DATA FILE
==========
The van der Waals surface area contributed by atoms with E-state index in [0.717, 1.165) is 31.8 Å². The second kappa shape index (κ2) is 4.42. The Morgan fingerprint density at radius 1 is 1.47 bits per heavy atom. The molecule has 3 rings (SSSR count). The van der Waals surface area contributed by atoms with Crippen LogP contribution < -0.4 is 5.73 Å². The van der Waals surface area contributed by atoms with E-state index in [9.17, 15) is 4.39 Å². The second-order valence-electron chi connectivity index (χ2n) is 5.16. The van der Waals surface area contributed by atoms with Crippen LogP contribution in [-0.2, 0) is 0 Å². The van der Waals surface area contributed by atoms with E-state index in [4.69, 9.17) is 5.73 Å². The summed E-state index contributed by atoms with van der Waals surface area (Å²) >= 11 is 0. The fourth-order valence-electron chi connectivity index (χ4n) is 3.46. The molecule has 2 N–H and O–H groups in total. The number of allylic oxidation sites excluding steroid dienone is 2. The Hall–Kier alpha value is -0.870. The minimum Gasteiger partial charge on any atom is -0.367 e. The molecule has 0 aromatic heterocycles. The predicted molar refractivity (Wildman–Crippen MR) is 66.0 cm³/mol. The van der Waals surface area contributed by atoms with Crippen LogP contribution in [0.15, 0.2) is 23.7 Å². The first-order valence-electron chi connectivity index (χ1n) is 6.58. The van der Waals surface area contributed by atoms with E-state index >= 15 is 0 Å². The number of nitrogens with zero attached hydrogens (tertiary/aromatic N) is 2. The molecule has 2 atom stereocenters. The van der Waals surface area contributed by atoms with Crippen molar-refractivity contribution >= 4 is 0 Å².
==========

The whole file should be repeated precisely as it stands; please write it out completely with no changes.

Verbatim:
The van der Waals surface area contributed by atoms with E-state index in [0.717, 1.165) is 31.8 Å². The second kappa shape index (κ2) is 4.42. The Morgan fingerprint density at radius 1 is 1.47 bits per heavy atom. The molecule has 3 rings (SSSR count). The van der Waals surface area contributed by atoms with Crippen LogP contribution < -0.4 is 5.73 Å². The van der Waals surface area contributed by atoms with E-state index in [9.17, 15) is 4.39 Å². The second-order valence-electron chi connectivity index (χ2n) is 5.16. The van der Waals surface area contributed by atoms with Crippen LogP contribution in [-0.2, 0) is 0 Å². The van der Waals surface area contributed by atoms with E-state index in [4.69, 9.17) is 5.73 Å². The summed E-state index contributed by atoms with van der Waals surface area (Å²) >= 11 is 0. The fourth-order valence-electron chi connectivity index (χ4n) is 3.46. The molecule has 2 N–H and O–H groups in total. The number of allylic oxidation sites excluding steroid dienone is 2. The Hall–Kier alpha value is -0.870. The minimum Gasteiger partial charge on any atom is -0.367 e. The molecule has 0 aromatic heterocycles. The predicted molar refractivity (Wildman–Crippen MR) is 66.0 cm³/mol. The van der Waals surface area contributed by atoms with Crippen LogP contribution in [0.15, 0.2) is 23.7 Å². The first-order valence-electron chi connectivity index (χ1n) is 6.58. The van der Waals surface area contributed by atoms with E-state index >= 15 is 0 Å². The number of nitrogens with zero attached hydrogens (tertiary/aromatic N) is 2. The molecule has 2 atom stereocenters. The van der Waals surface area contributed by atoms with Crippen molar-refractivity contribution >= 4 is 0 Å².